Growing up around my extended family was extremely nice. It was an advantage that my children don’t have today and probably causes them to miss some valuable lessons. Each member of the entire family influences a child’s future. In my case I was extremely influenced by my grandparents. My Granddaddy Smith, who most people knew as Jack, always had time for me.

My Grandmother and Granddaddy Smith lived just a short distance across the cotton patch. Between our house and their house was a worn path that we walked regularly. Today it is just a short walk, but as a small child it seemed a great distance. About halfway along the path two huge cedar trees grew and separated the cotton patch from Granddaddy’s strawberry patch. Each year that little patch of land behind the trees grew a fairly good crop of strawberries that didn’t require much care. Mom and Dad gave me a go-kart when I was in elementary school and I wore a race track through that patch. I could stop anytime and eat my fill of berries, but that is another story for another day.

One of the great advantages of our situation was the hollering distance across that patch. The distance was just about right for Grandaddy to call me. I can still remember Granddaddy yelling, “Hey Mark!” He might have to yell a couple of times, but I would look up and see him waving. He didn’t have to say much because I often knew what he wanted. He either needed to talk, or more likely he and Grandmother were headed to town. Going to town usually meant going to Tuscumbia or Iuka. I made many trips to town with them. I never really bought anything and all I remember is always enjoying the trip.

One of my best memories of that famous yell led me to look across the pasture and not see Granddaddy anywhere in sight. I could hear his voice but I just couldn’t see where he was at. I had just stepped out into the back yard so I knew he had to notice me and should be in sight. And then I saw him. Granddaddy was straddled across the top of his chimney. It seems he had climbed a ladder to the roof of the house and then used a ladder to complete his climb to the chimney. But the second ladder fell over and now Granddaddy was perched on the chimney like a bird.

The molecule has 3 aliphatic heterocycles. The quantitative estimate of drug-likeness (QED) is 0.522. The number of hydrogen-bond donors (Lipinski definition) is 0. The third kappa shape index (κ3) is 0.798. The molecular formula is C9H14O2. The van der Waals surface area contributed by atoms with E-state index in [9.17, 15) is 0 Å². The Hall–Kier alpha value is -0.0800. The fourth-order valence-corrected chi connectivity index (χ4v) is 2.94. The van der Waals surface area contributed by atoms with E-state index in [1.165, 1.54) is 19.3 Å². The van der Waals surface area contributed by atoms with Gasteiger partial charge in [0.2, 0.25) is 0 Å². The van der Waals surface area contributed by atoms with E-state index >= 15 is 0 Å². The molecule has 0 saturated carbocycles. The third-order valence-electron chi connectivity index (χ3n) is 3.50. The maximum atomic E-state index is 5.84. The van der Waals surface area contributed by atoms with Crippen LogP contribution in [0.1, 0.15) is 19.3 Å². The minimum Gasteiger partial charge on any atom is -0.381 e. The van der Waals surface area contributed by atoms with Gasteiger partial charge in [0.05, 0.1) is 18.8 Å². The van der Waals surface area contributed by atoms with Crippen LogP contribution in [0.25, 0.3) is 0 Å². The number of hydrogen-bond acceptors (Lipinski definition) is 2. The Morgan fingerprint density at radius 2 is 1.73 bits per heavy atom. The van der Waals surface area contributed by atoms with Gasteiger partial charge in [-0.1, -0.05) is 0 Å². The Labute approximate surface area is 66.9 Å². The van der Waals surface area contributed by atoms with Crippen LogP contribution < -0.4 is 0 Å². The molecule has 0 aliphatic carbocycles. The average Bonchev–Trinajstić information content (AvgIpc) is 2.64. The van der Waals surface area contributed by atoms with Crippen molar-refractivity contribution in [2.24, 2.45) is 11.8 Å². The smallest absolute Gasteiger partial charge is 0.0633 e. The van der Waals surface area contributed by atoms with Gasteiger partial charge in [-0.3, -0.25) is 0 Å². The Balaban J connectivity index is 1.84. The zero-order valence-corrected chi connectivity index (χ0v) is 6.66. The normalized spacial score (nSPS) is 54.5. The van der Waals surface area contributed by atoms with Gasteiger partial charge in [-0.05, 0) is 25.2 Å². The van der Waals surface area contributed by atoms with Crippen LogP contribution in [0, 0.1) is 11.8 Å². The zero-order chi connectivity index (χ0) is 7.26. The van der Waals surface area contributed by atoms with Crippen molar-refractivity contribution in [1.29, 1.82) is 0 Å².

Granddaddy had spent some time up there on that chimney yelling to Grandmother for help. But I suspect her work in the kitchen or discussion on the telephone overtook his cry for help. So in a moment of luck I happened into the yard and Granddaddy caught sight of me. I ran along the path and got to the chimney quickly. Granddaddy suggested I call for help, but I climbed the first ladder and repositioned the second ladder so he could climb down. I guess that calibrated hollering distance saved the day.

Today I travel home to Mom and Dad’s house and glance up to Granddaddy’s old house. The cedar trees are gone, cut by a farmer who rents the field from my uncle. The old strawberry patch has become part of the plowed field. Granddaddy’s house still stands with a familiar look but is somewhat worn by time. I can look across that field and I can still see my Granddaddy waving his hand and giving that all too familiar yell. I want to run up the path and meet him, but Dad has replaced the gate with a closed fence.

One day I know Granddaddy and I will meet again. I will once again hear that yell of my name. I want to ask him how he was able to keep those strawberries growing without much care. And then maybe he and I will share a memory of those trips to town or even a laugh about the day the ladder fell.

Sunday, September 03, 2006

How To Hang An Elephant [Exclusive]